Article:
For dogs in the Royal Canadian Mounted Police, public service isn’t a job, it’s their life.

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Hey there, time traveller!
This article was published 3/7/2018 (417 days ago), so information in it may no longer be current.

 

For dogs in the Royal Canadian Mounted Police, public service isn’t a job, it’s their life.
"Work is his fun," Sgt. Kent MacInnis, the non-commissioned officer in charge of the RCMP’s police dog service in Manitoba, said of his partner, Eddie. "Eddie is a highly driven dog that wants to work. He needs tasks every day. That’s his fun."
Stationed at the Royal Canadian Mounted Police detachment in East St. Paul, MacInnis and Eddie — a German shepherd bred and trained for police work at the RCMP’s dog service training centre in Innisfail, Alta. — are among seven dog service teams in Manitoba, and approximately 130 nationwide.
"It’s a labour of love," MacInnis, who has been with the RCMP for 18 years, said. "I don’t even like calling this a job, it’s a lifestyle more than an occupation."
Breeding and training
German shepherds in the RCMP’s service are bred and trained exclusively as working dogs.
"Our dogs are trained to track, first and foremost," explained MacInnis. "That’s our bread and butter. They’re also trained to search for crime scene evidence, missing persons, narcotics or explosives."
Bred for attributes like health, performance, aptitude, drive and work ethic, training for the RCMP’s police dogs begins shortly after they are born in "the Kennels" in Innisfail. Up until 1999, the RCMP had purchased service dogs for training from Europe or the United States. 
"It became clear that initiating our own breeding program would be most cost effective," Staff-Sgt. Grant Hignell, program manager of the Kennels in Innisfail, explained. 
As a result of their breeding program — the second-largest for working German shepherds in the world — the RCMP hasn’t had to buy a dog for training purposes since 2009.
"Our goal is 100 to 110 live births per year," said Hignell, who was an RCMP dog handler for 28 years before moving to the Kennels full-time two years ago. "That gives us a pool for meeting our needs."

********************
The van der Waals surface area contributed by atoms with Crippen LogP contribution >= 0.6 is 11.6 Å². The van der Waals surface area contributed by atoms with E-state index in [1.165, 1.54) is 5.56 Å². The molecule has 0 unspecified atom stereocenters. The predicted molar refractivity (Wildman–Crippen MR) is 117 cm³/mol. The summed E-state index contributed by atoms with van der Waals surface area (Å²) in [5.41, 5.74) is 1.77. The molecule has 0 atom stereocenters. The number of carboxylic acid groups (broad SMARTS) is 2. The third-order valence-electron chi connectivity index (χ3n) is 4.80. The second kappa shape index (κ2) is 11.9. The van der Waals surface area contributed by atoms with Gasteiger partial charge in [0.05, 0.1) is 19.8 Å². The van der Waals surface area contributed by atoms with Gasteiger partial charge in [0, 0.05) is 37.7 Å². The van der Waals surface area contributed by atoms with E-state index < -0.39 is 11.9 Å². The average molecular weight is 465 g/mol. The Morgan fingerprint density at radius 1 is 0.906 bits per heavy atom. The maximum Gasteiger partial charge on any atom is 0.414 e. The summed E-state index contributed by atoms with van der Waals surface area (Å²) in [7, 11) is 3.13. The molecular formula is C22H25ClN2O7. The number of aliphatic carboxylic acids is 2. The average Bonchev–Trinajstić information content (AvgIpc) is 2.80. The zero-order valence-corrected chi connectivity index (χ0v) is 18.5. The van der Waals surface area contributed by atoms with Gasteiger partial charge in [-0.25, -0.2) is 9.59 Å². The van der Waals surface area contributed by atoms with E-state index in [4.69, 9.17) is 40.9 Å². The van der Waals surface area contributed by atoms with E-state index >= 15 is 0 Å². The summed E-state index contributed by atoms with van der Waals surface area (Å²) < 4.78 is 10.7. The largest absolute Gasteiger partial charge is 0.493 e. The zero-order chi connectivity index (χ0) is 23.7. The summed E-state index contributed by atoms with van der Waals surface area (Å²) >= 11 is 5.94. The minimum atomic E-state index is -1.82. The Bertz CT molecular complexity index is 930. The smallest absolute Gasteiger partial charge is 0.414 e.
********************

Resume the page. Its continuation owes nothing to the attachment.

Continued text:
At six weeks, the dogs are assessed for their ability to work in the field. Those who pass the first test are then sent out to apprentice dog handlers (known as quarry apprentices) across the country.
"The puppies come to them under the tutelage of the local dog handler and are raised with the hopes and dreams that someday that dog will become a police service dog," MacInnis said. 
"Our quarry apprentices will start working on the basics of tracking right away. For a puppy that can be as much as chasing and biting a rag. The tasks we ask them to perform become more and more difficult as the dog ages and matures and grows."
The dogs are re-assessed at four, eight and 12 months. Those who don’t make the grade are sold as a cost recovery measure for the program. Depending on when the dogs are cut from training and why, they can be sold as common pets, or as specialty dogs to other law enforcement or private agencies.
"Other agencies might only have dogs do one thing, so they could use those dogs," MacInnis said. "Maybe the dog wasn’t great at tracking, but could search well. You’d be surprised to know the different things dogs can be trained to do."
Those dogs who pass muster are sent back to the Kennels between a year and a year-and-a-half to begin their formal training in earnest. Between two and five months later, dog and handler are ready for assignment.
"We feel we have a very successful program, borne out by the fact we have other agencies coming here to see our program," Hignell said, adding that the program has a 95 per cent success rate for the dogs who return to the Kennels for training at the year mark.
Putting in the work
In Manitoba, the RCMP’s seven dog service units take part in approximately 600 to 900 cases a year. Between those cases, both dogs and handlers are constantly training.
"We train every week," MacInnis said. "We send the prospective handlers away for training too. If you ever stop learning doing something like this, you’re either a fool, or you shouldn’t be doing this."
While police service units are stationed locally, they are integrated into both the provincial and national RCMP network. 
"We can be deployed anywhere as needed," MacInnis explained. "We are required sometimes to travel great distances to assist with whatever kind of operation is going on."
MacInnis and Eddie, who is trained to search out explosives, recently returned from working for three weeks in Quebec during the G7 meetings in early June.
"A lot of the time, we live out of the truck for weeks at a time and it’s just he and I doing our thing, responding to calls as needed."
Manitoba is home to three RCMP districts, with seven police service teams spread evenly around the province. 
MacInnis said that East St. Paul is ideally situated for housing two of the East District’s three police service teams. 
"It’s right on the Perimeter Highway. We can get anywhere in the East District using Highway 59 or the Trans-Canada, the Perimeter Highway or Highway 75. It’s all about quick access."
Being close to Birds Hill Provincial Park also has its benefits.